Embracing uncertainty


Ella Naugle, former co-editor-in-chief

For as long as I can remember, I wanted to be a teacher—it was my lifelong dream. 

Growing up, my sister and I made seating charts for our Beanie Boos. We played school together and created projects, rubrics, and posters. In high school, I volunteered with children and took all of the Child Development electives offered at South. I even interned at an elementary school during my senior year. I lived my life with blinders on, chasing the goal of becoming a teacher without question.

That was until the summer after graduating high school. 

For an easy summer job, I worked for a packaging company in Chicago. Though I was not planning on exploring business as a career, it turns out I got a lot more out of that summer than I bargained for. 

For the first time, I gave myself the space to explore a career path other than education. And yet, I was reluctant to “give up” on my plan of majoring in elementary education despite knowing that I would no longer pursue it as a career. This perplexed me. 

I realized that I was more afraid of changing the plan I had created for my life than admitting that I could do something other than teaching. I’m the type of person who loves a road map, a guide. I like to know exactly what I am working towards, and for so long my plan was education. Allowing myself the space to explore other majors and careers shattered this neat and organized plan I had for my life. I had written my plans in pen, and I did not want to have to cross things out and rework them.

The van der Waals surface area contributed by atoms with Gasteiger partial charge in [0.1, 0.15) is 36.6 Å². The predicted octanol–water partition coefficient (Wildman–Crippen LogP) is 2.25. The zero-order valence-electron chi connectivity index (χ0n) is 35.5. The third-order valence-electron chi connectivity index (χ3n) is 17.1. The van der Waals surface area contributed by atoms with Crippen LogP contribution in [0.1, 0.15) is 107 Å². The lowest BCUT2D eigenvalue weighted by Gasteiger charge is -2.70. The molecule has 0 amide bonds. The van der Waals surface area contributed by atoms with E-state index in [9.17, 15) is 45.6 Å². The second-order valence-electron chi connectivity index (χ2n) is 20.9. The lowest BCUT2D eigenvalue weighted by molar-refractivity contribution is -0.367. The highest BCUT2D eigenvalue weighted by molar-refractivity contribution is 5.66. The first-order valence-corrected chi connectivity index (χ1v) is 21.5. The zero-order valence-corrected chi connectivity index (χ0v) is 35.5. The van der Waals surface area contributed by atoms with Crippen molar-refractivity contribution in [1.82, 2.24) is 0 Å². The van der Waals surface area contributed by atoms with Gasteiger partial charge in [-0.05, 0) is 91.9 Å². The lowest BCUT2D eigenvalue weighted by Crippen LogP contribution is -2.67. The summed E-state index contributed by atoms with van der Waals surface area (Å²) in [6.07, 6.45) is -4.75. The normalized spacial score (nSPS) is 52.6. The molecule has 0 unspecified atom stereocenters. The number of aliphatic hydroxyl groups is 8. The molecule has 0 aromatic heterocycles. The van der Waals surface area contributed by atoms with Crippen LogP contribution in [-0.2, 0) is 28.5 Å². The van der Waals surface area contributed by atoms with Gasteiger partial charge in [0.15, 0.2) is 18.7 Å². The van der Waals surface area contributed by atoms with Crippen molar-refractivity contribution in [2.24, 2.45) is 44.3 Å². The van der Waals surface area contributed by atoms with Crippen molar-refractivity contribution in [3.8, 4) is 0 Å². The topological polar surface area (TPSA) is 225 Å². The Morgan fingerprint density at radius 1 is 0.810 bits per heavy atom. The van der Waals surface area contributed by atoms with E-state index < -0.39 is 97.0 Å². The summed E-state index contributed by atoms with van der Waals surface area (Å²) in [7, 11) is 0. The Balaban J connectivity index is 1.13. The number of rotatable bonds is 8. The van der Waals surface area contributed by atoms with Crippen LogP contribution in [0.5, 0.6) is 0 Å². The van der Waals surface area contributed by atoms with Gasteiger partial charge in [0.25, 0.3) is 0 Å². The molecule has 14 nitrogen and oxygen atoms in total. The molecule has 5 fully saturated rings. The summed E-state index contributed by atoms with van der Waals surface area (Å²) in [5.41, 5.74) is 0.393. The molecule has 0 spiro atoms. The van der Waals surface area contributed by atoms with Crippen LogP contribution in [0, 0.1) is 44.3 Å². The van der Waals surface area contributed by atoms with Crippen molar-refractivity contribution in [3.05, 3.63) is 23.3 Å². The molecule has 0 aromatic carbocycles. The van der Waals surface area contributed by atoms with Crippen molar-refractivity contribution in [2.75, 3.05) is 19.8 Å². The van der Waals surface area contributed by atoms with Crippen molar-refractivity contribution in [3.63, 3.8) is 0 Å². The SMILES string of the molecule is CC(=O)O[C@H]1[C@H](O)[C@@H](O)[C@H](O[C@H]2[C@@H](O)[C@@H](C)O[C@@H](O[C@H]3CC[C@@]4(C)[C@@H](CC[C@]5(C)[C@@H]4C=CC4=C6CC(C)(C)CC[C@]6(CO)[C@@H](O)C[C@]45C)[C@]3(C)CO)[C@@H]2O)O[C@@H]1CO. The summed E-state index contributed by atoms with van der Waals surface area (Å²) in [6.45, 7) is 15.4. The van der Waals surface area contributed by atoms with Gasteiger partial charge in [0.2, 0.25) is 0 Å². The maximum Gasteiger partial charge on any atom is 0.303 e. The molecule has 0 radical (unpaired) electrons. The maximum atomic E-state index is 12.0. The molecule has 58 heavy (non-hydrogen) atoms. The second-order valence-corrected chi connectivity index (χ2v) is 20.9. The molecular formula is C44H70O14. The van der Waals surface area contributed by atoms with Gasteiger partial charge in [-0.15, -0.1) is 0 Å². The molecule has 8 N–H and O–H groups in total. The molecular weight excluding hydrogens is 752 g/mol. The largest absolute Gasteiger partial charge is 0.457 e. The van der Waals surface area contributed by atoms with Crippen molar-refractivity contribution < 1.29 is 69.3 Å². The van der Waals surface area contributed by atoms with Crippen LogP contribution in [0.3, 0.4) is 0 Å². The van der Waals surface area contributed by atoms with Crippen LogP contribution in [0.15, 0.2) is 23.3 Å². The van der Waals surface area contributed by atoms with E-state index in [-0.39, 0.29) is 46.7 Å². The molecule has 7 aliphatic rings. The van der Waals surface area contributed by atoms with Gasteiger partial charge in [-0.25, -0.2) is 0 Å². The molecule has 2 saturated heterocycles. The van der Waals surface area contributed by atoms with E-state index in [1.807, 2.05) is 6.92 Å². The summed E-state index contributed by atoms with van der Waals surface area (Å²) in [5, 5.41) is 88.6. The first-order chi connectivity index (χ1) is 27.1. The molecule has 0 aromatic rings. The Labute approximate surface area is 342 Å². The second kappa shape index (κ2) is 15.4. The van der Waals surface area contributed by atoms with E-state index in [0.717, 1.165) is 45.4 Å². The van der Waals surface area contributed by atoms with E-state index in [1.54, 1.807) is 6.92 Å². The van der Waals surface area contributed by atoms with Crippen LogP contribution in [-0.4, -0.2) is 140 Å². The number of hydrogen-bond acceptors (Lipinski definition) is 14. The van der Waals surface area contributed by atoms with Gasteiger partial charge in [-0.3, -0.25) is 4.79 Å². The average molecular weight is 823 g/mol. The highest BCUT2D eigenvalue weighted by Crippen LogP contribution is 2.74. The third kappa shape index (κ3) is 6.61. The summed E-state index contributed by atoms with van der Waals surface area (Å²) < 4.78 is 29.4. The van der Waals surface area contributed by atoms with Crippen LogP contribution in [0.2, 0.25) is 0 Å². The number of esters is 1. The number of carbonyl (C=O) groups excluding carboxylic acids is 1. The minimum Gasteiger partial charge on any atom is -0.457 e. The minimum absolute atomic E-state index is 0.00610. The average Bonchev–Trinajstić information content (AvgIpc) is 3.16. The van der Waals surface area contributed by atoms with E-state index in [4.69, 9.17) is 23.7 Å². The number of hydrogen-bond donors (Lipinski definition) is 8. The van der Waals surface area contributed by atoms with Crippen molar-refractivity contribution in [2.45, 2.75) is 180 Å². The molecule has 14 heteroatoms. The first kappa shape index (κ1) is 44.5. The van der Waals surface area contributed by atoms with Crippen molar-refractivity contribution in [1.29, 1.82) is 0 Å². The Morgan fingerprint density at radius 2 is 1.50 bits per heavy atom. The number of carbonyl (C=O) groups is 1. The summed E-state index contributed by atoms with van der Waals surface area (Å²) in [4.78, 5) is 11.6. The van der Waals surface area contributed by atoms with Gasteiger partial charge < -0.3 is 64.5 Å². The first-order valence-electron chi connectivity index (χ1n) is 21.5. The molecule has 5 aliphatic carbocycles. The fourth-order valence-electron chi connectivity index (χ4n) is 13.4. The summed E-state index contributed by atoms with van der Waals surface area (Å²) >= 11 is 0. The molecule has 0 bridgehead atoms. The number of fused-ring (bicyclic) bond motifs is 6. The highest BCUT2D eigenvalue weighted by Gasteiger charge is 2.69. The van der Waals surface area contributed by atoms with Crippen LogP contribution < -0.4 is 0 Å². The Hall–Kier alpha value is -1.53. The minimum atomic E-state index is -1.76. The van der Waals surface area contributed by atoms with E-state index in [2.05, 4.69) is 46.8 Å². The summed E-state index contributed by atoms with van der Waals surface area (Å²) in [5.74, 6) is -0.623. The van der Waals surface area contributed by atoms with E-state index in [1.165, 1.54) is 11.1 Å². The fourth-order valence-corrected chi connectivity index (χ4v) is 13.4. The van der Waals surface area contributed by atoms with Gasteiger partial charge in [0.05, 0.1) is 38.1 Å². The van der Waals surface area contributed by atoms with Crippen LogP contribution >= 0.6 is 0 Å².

Everyone will tell you it is perfectly normal not to know what you want to major in, and frankly, that saying drives me crazy. I hate not having my plan neatly outlined, and I don’t think that will ever change. However, I have come to terms with having a messy plan that changes and grows with me.  

The greatest lesson I learned this year was to let my plan be chaotic and unfinished. Instead of writing my life in pen, I gave myself space to write in pencil and allow for erasing and redirection. Don’t be so caught up in what you think you want to do that you forget to explore the options around you. 

Now is the time to take a class that simply sparks your interest and has nothing to do with your future. Take advantage of clubs that excite you. Write your plan in pencil and don’t be afraid to course correct.